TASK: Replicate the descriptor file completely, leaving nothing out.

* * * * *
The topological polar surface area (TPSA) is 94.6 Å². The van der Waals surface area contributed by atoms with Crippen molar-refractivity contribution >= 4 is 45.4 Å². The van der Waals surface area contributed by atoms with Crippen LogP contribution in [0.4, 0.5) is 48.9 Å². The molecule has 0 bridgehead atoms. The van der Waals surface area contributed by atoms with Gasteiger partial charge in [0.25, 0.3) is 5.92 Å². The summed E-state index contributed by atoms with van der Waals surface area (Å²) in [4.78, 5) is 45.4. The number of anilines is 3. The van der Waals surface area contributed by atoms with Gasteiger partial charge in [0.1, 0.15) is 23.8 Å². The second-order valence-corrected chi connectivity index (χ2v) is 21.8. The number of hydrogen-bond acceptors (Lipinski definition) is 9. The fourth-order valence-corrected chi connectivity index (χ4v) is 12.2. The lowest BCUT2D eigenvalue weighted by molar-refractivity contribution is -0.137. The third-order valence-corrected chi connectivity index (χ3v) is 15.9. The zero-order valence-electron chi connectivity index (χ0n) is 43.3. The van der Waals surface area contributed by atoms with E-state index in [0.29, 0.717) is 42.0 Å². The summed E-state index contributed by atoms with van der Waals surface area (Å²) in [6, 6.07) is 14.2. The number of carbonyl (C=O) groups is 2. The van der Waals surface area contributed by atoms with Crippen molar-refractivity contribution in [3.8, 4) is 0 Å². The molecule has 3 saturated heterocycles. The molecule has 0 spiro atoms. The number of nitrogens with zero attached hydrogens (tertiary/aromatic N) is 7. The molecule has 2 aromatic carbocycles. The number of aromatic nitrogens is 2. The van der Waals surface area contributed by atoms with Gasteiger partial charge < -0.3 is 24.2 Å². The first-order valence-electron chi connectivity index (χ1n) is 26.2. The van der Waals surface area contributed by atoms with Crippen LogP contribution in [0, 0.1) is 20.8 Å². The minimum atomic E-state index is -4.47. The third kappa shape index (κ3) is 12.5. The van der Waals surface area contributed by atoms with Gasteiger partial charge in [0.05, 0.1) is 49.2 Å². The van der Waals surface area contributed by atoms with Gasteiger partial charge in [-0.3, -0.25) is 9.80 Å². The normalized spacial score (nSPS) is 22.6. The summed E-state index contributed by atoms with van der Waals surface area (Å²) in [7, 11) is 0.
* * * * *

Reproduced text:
The topological polar surface area (TPSA) is 94.6 Å². The van der Waals surface area contributed by atoms with Crippen molar-refractivity contribution >= 4 is 45.4 Å². The van der Waals surface area contributed by atoms with Crippen LogP contribution in [0.4, 0.5) is 48.9 Å². The molecule has 0 bridgehead atoms. The van der Waals surface area contributed by atoms with Gasteiger partial charge in [0.25, 0.3) is 5.92 Å². The summed E-state index contributed by atoms with van der Waals surface area (Å²) in [4.78, 5) is 45.4. The number of anilines is 3. The van der Waals surface area contributed by atoms with Gasteiger partial charge in [0.1, 0.15) is 23.8 Å². The second-order valence-corrected chi connectivity index (χ2v) is 21.8. The number of hydrogen-bond acceptors (Lipinski definition) is 9. The fourth-order valence-corrected chi connectivity index (χ4v) is 12.2. The lowest BCUT2D eigenvalue weighted by molar-refractivity contribution is -0.137. The third-order valence-corrected chi connectivity index (χ3v) is 15.9. The zero-order valence-electron chi connectivity index (χ0n) is 43.3. The van der Waals surface area contributed by atoms with E-state index in [0.29, 0.717) is 42.0 Å². The summed E-state index contributed by atoms with van der Waals surface area (Å²) in [6, 6.07) is 14.2. The number of carbonyl (C=O) groups is 2. The van der Waals surface area contributed by atoms with Crippen molar-refractivity contribution in [3.8, 4) is 0 Å². The molecule has 3 saturated heterocycles. The molecule has 0 spiro atoms. The number of nitrogens with zero attached hydrogens (tertiary/aromatic N) is 7. The molecule has 2 aromatic carbocycles. The number of aromatic nitrogens is 2. The van der Waals surface area contributed by atoms with Gasteiger partial charge < -0.3 is 24.2 Å². The first-order valence-electron chi connectivity index (χ1n) is 26.2. The van der Waals surface area contributed by atoms with Crippen LogP contribution in [0, 0.1) is 20.8 Å². The minimum atomic E-state index is -4.47. The third kappa shape index (κ3) is 12.5. The van der Waals surface area contributed by atoms with Gasteiger partial charge in [0.05, 0.1) is 49.2 Å². The van der Waals surface area contributed by atoms with Gasteiger partial charge in [-0.3, -0.25) is 9.80 Å². The normalized spacial score (nSPS) is 22.6. The summed E-state index contributed by atoms with van der Waals surface area (Å²) in [7, 11) is 0.